Saturday, April 29, 2017

Tanka and his symptoms

What happened to Tanka?

Well, I do have a theory.

Guttural pouch infection.

Possibly caused by strangles, possibly the fungal kind.

When I first got Tanka I kept him away from my other horses for quite some time because he had a bit of a nasal discharge.

I took his temperature but it was normal.

Had my concerns but they were minor.

I was concerned enough to buy him a blanket but then didn't need to use it.

He did cough once in awhile but that cleared up and it was very occasional to begin with.

He also had a funny snort.  Everyone said it was a fairly normal snort but I didn't believe that.  I thought it was an odd snort and I was keeping an eye on that.

Called the vet about the nasal discharge once but she said it was probably allergies and that it was common when it is so cold out.  Mentioned the snort!  Mentioned my worries and fears of strangles but his temp was normal so she didn't think it could be that.  She said she didn't think she needed to come out to see him.

Strangles has been going around in Nevada but it is said that it will often clear up on its own and there was no clear indications that he had strangles.

Tanka certainly looked healthy with a beautiful shiny coat.  We did worm him.  He ate well and drank plenty of water and seemed to poop fine.  He kicked up his heels and played.

So, here it is 6 months later, I have worked through numerous behavioral issues and Tanka is a much improved horse.

We got him successfully saddled a few times and he wore the saddle pad a few times but Tanka got absolutely explosive when we cinched the saddle up.  Since Tanka has always been a worried horse, we thought he was green and would get over it.

I had him successfully saddled one day.  I was so proud of him.

He didn't look real happy.  I worked with him on being okay with the saddle and the blanket.  I used a bareback pad that cinches a number of times.

Then, we tried the saddle again a couple weeks later.  I asked him to walk around the pen.  Suddenly, he absolutely exploded.  He was in a blind panic!  I dove out of the pen.  The trainer and Hubby said that I was being over worried which I do tend to worry.  And it is quite true that green horses can buck.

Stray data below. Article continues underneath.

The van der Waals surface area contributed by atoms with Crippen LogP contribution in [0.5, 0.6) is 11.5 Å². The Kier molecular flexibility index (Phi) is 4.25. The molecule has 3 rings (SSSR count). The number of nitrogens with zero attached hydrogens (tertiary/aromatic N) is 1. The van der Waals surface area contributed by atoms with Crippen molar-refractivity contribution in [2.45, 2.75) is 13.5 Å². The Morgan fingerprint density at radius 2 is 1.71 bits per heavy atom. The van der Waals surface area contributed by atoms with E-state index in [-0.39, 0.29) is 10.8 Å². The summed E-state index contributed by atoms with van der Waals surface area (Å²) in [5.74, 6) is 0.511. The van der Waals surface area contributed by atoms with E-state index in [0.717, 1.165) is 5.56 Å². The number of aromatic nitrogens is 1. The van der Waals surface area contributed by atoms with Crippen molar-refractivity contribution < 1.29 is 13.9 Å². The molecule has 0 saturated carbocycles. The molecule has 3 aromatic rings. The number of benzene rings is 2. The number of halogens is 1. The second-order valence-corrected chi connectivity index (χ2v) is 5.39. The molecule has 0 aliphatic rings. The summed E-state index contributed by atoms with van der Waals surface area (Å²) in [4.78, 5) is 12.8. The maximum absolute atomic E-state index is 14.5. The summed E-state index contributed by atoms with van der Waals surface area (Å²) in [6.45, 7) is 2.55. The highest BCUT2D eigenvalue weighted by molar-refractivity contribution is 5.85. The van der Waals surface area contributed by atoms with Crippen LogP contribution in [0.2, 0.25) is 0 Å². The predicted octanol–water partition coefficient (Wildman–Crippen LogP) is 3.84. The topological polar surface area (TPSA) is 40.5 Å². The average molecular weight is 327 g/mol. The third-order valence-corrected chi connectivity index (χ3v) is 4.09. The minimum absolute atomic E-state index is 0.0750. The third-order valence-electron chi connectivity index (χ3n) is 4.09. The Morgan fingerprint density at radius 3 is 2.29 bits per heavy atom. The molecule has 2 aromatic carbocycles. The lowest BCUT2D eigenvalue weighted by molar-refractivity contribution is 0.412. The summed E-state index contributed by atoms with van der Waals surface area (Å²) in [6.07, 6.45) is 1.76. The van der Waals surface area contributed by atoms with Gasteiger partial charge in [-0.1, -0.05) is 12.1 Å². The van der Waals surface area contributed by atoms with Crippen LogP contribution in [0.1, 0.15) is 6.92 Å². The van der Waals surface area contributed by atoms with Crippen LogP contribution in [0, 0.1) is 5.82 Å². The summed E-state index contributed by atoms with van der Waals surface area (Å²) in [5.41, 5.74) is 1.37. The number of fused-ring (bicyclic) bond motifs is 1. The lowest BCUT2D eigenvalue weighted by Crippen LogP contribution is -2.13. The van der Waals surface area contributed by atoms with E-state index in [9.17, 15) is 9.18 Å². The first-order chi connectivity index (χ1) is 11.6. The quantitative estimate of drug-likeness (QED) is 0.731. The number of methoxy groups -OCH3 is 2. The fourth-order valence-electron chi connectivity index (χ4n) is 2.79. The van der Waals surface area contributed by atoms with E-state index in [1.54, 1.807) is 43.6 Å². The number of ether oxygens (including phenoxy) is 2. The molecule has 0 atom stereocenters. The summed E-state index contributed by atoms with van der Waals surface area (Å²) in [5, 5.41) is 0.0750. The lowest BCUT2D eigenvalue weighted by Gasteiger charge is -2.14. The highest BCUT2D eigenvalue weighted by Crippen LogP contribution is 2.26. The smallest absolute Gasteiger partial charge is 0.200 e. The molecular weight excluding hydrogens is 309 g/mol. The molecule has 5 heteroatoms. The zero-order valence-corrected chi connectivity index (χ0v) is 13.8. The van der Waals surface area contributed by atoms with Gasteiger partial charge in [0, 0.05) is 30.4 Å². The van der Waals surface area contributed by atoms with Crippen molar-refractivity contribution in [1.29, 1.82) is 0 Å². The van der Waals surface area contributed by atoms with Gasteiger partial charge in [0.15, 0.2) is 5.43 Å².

I really thought "Wow, that was truly a blind panic."  I know horses can buck when they first get saddled but "Wow" is what I kept saying.  

I did pull up my big girl panties and I asked the horse to move around the round  pen since we thought he would just have to get used to the saddle.  I successfully got the horse tied up and unsaddled.

We naturally said it was due to his being a green horse.

A few days ago we saddled him, tightened the cinch and then Tanka exploded again.  He finally calmed down a bit, was willing to hold still but was still trembling.  I got next to him, loosened the cinch strap and he settled a bit more.  I pulled the saddle off with no problem.

Once again, we chalked it up to his being a green horse.  I was willing to try again although I was getting really scared of cinching him up.

I did notice that his back feet were moving up and down when the cinch was tightening on a couple of occasions.  Uncle Cal says that means he had colic.  In one or two articles on the internet, colic was mentioned as a sign of guttural pouch disease.

Now, Tanka was eating, drinking, pooping just fine so .... and the word colic can mean so many things.  I don't think Tanka actually had colic.  I think he had some sort of pain but not stomach or intestinal problems.  With strangles, there are a lot of secondary things that can happen but are pretty rare like internally swollen lymph nodes.  Just something to know.

Naturally, we thought that he was unhappy about the cinch because he didn't like having something around his belly.  I worked on that by putting a rope around his belly, rubbing and scratching his belly, using a bareback saddle pad.  All of that went okay and then trying the saddle again.